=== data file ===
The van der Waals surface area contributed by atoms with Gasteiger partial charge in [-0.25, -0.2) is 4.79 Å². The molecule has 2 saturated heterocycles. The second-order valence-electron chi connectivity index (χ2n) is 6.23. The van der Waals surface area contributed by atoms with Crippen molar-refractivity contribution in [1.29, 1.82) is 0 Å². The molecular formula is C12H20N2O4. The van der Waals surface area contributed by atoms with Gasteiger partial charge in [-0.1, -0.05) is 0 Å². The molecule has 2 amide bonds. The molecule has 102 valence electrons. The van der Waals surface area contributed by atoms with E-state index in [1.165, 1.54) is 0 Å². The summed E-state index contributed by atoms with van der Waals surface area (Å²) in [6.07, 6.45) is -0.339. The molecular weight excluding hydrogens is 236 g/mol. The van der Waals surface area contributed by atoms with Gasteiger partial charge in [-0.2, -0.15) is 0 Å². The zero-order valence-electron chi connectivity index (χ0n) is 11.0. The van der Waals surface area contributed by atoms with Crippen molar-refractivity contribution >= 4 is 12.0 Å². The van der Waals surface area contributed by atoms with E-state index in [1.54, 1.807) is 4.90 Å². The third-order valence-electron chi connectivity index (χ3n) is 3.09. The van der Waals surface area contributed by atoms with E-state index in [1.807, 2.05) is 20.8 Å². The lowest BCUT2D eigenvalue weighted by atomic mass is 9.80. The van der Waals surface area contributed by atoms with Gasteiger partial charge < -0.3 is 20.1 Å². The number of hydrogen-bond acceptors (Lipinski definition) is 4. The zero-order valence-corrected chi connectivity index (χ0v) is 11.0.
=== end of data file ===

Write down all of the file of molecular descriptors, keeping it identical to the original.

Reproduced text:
The van der Waals surface area contributed by atoms with Gasteiger partial charge in [-0.25, -0.2) is 4.79 Å². The molecule has 2 saturated heterocycles. The second-order valence-electron chi connectivity index (χ2n) is 6.23. The van der Waals surface area contributed by atoms with Crippen molar-refractivity contribution in [1.29, 1.82) is 0 Å². The molecular formula is C12H20N2O4. The van der Waals surface area contributed by atoms with Gasteiger partial charge in [-0.1, -0.05) is 0 Å². The molecule has 2 amide bonds. The molecule has 102 valence electrons. The van der Waals surface area contributed by atoms with E-state index in [1.165, 1.54) is 0 Å². The summed E-state index contributed by atoms with van der Waals surface area (Å²) in [6.07, 6.45) is -0.339. The molecular weight excluding hydrogens is 236 g/mol. The van der Waals surface area contributed by atoms with Gasteiger partial charge in [-0.2, -0.15) is 0 Å². The zero-order valence-electron chi connectivity index (χ0n) is 11.0. The van der Waals surface area contributed by atoms with Crippen molar-refractivity contribution >= 4 is 12.0 Å². The van der Waals surface area contributed by atoms with E-state index in [1.54, 1.807) is 4.90 Å². The third-order valence-electron chi connectivity index (χ3n) is 3.09. The van der Waals surface area contributed by atoms with E-state index in [1.807, 2.05) is 20.8 Å². The lowest BCUT2D eigenvalue weighted by atomic mass is 9.80. The van der Waals surface area contributed by atoms with Gasteiger partial charge < -0.3 is 20.1 Å². The number of hydrogen-bond acceptors (Lipinski definition) is 4. The zero-order valence-corrected chi connectivity index (χ0v) is 11.0.